Insatiable Girl


Posted in food, taipei, taiwan by sue on December 16, 2010
No.88, Sec. 5, Nanjing E. Rd., Songshan District, Taipei City

ChiaTe has the best pineapple cakes. I was skeptical at first because my parents’ client took us there, but I should have known with the line coming out the door. They have just the right amount of sweetness and the pastry itself is not that flaky. ChiaTe has a wide variety of flavored pineapple cake as well, but I’ve only had their cranberry one which is worth a try. It’s not just cranberry sauce; it actually has chunks of cranberry inside. However, I have to admit, I’d rather just have the original flavor. Another thing worth getting is their milk cakes, which is actually another pastry, not a cake.

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TAIPEI: Old Wang Ji’s Beef Noodles Shop 老王記牛肉麵大王

Posted in food, restaurants, taipei, taiwan by sue on December 13, 2010

No. 15, TaoYuan Street, Jhongjheng District, Taipei City

Price: Reasonable/Expensive
Rating: Good
Directions: Take the MRT to Ximen
Reservations: Unnecessary

Every time my dad goes to Taiwan, he has to eat here. EVERY TIME. WITHOUT FAIL. This past trip, he rushed us there 1.5 hours before we were supposed to have dinner with my mom’s friends because it was our last day in Taipei and we would not be returning. We cabbed it over there and cabbed it back just so he could get his beef noodles, steamed spareribs, and pig’s knuckle. The food is pretty good here, but I think it’s more for nostalgia for him.

The beef noodles aren’t the best beef noodles I’ve ever had, but it would probably be in one of my top five places (most likely number 4 or 5). The meat and broth though is quite good. Well, there braised broth anyway. They also offer their beef noodles in a light broth (清燉牛肉麵), but I would never get that. The steamed spareribs and pig’s knuckle are good, but out of the two, I definitely prefer the spareribs.

This place is worth trying if you are in Taipei. It’s always packed, so you know they’re doing something right. There’s only a handful of items on their menu, but early warning there is no English menu. Don’t expect courteous waiters; expect to sit with random folks. The tables are large and they have a lot of clients to feed.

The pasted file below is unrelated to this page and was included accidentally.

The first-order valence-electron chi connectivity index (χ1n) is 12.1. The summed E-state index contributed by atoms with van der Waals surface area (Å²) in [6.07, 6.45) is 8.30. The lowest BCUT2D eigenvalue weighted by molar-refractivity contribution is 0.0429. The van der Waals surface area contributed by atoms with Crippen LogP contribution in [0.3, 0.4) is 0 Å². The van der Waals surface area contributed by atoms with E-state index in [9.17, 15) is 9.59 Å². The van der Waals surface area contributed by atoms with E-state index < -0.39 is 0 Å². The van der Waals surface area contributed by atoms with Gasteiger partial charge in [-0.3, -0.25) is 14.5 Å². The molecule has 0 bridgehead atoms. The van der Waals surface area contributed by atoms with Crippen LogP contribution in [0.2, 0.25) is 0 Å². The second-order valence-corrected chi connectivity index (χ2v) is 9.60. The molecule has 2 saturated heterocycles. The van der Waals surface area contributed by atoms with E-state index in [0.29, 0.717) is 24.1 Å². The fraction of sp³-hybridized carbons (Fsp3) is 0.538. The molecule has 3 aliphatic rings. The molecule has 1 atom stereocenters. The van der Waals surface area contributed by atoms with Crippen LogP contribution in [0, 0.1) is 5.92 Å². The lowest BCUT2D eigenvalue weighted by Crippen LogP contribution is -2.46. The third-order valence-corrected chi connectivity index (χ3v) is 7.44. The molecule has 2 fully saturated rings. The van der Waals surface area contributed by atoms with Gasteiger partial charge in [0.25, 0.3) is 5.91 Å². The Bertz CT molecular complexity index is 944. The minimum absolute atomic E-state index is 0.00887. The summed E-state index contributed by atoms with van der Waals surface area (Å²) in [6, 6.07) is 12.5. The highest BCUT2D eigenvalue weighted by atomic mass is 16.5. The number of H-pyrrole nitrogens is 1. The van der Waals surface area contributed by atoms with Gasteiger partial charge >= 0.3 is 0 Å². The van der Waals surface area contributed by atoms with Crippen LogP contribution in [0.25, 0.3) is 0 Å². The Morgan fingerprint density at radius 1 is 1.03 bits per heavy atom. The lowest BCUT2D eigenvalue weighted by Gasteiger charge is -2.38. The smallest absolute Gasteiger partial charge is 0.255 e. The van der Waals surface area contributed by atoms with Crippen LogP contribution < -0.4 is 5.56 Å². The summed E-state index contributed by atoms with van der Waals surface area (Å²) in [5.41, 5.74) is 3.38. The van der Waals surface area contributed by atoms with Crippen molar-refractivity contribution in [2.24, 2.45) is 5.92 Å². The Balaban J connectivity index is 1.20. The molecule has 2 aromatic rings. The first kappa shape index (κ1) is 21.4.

TAIPEI: Chun Sui Tang 春水堂

Posted in food, restaurants, taichung, taipei, taiwan by sue on December 10, 2010
2F, Urban One, Qingcheng St., Songshan Dist., Taipei City 105
02 25469493

Price: Reasonable/Expensive
Rating: Good
Directions: It’s right behind the Nanjing East Road MRT Station
Reservations: Unnecessary
Must Get: 蘿蔔糕 Radish Cake (luo bu gao), 工夫麵 Kung Fu Noodles (gong fu mian), 牛肉麵 Beef Noodle Soup (niu ruo mian), 排骨酥麵 Pork Chop Noodle Soup (pi gu mian)

While this post is basically about the restaurant in Taipei’s Urban One, I can vouch that this chain is good overall. There’s a reason why there are so many locations throughout Taiwan– the food is consistently good despite the branch you go to and I’ve been to more than a handful of them.

I used to sit at the one in Chung Yo (above Starbucks) in Taichung quite often, grading homework or practicing writing Chinese characters, so I’ve tried a number of their dishes. The ones that stick out the most are: 蘿蔔糕 Radish Cake (luo bu gao), 工夫麵 Kung Fu Noodles (gong fu mian), 牛肉麵 Beef Noodle Soup (niu ruo mian), and 排骨酥麵 Pork Chop Noodle Soup (pai gu su mian). The radish cakes, pictured above, are tiny rectangular pieces here which are fried and not just grilled liked most places in Taiwan, so they have a crispy outer skin. The Kung Fu Noodles (I still snicker at the name) are dry noodles (meaning no soup) with pieces of pork, green onions, and bean sprouts. It’s probably my favorite noodle dish here– it’s tasty and just the right size for before class. (I used to eat breakfast, lunch, a snack before class, and dinner after class when I lived in Taiwan. And somehow I managed to lose weight!) The beef noodle soup is comparable to the taste of my mom’s, but not nearly as good of course. It’s a decent replacement for when I was starving and already heading towards work. The pork chop noodle soup consists of spareribs that were fried and then added to soup, so they lose the crispiness but retain the flavor.

This place offers a number of small dishes like shui mai, fried chicken, chicken wings, fried octopus balls, etc. They are decent overall, but I usually stuck to the noodles. There is one mushroom dish that I would stay clear of though.